(Japanese Stone Pine)
Botanical Name: Pinus pumila
Japanese Stone Pine
Not ornamentally significant.
The blue green needles are close to 4 inches long, slightly curved and are 5 to a bundle. Gives quite a blue cast to the plant.
Cones are found along the stems, quite often in clusters.
Most often seen as a large shrub since there is often no leader to form a tree. There is a lot of variation but most forms have horizontal branching and a wide spreading habit.
Usually wider than tall. May reach 9 feet tall by 16 feet wide under perfect conditions.
Northeastern Asia and Japan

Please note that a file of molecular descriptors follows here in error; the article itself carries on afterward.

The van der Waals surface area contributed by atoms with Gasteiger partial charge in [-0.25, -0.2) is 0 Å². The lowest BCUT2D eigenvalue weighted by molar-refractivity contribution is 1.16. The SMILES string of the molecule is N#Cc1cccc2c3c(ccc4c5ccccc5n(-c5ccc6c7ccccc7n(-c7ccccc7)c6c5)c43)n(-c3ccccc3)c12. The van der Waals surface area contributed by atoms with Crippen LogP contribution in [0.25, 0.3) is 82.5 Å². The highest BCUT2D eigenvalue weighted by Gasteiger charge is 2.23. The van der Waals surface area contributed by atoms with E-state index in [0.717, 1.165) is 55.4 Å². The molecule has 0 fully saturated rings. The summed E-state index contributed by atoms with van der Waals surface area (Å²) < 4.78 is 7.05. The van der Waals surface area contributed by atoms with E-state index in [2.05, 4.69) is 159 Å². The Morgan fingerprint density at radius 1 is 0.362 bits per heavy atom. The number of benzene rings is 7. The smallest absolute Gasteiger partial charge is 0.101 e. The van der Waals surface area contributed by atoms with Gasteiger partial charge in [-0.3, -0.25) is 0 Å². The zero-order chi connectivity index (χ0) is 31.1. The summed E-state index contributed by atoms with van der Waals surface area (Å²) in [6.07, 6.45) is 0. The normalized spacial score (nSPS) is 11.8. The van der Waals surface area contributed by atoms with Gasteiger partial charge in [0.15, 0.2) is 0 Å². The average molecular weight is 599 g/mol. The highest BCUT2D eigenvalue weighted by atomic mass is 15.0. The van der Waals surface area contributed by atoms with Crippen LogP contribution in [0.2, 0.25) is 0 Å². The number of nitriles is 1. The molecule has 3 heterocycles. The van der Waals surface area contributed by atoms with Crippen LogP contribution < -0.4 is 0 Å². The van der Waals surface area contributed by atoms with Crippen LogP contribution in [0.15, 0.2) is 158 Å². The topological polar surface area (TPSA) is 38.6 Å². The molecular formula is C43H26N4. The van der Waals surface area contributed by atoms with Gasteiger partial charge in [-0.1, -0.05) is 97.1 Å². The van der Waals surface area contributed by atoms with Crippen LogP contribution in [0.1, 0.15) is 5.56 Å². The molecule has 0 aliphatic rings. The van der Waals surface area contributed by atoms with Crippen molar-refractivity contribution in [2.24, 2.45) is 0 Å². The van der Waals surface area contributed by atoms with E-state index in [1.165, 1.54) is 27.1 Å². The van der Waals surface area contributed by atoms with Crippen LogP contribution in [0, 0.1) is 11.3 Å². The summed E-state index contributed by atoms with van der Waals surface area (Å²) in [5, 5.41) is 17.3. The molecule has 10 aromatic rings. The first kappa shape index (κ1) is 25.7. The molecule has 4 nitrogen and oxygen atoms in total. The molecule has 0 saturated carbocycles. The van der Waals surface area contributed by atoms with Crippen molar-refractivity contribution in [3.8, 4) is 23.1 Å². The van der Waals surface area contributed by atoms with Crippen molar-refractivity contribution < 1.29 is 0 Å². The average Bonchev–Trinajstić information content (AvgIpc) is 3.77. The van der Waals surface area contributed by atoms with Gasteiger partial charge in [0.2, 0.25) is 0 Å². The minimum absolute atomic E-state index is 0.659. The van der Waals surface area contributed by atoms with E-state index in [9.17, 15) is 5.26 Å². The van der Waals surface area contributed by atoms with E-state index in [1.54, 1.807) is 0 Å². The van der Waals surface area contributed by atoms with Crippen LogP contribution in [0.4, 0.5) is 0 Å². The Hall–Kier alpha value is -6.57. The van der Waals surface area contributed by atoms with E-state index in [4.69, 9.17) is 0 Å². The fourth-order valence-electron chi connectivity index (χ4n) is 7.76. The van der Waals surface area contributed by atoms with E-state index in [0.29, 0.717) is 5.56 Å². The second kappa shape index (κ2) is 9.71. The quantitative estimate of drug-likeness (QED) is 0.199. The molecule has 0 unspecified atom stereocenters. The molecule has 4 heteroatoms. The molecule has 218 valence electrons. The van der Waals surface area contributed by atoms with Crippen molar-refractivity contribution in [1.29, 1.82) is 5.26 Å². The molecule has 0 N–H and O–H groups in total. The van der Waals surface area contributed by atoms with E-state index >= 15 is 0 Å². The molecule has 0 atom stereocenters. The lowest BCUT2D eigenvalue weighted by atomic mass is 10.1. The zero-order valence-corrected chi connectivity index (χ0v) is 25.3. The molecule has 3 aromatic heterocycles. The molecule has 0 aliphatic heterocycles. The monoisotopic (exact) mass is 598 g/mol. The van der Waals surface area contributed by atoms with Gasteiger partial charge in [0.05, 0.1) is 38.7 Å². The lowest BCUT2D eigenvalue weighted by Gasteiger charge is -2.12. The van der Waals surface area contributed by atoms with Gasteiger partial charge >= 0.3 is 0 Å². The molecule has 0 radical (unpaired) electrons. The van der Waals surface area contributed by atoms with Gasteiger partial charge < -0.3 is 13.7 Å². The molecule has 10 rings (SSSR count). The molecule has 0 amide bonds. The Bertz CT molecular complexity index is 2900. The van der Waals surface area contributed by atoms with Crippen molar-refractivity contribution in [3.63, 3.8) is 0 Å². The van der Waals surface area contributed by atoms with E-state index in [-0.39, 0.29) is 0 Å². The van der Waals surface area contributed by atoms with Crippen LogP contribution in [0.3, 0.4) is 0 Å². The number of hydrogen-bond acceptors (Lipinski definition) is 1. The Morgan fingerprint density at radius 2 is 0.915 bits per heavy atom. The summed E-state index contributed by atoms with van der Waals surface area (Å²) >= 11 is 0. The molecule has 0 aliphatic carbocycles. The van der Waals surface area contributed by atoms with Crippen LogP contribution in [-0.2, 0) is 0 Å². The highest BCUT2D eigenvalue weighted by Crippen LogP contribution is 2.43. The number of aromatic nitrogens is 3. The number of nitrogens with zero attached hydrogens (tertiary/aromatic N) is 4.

Description: Lud Hoffman gave me a Pinus pumila many years ago. I had never heard of it before, but since then it has become one of my favorite pines. It is a native of eastern Asia (another name for it is Dwarf Siberian Pine) and Japan. In all cases it is found in high mountain areas, in open and exposed places. Therefore, over the years it has evolved into a tree that does not grow a leader but rather grows more in a shrub form. The strain we grow has extremely glaucous needles that are twisted, similar to Pinus cembra or Pinus parviflora ‘Glauca’. It makes a spectacular tree (shrub) and becomes a focal point of any garden in which it is planted.
In the literature, I see quite a bit of variation as to the size a tree will attain. Ours, which is approximately 30 years old, is approximately 5 feet in height and 9 feet in diameter. Difficult to propagate, this plant will always be quite rare, but it is definitely a gem among semi-dwarf conifers.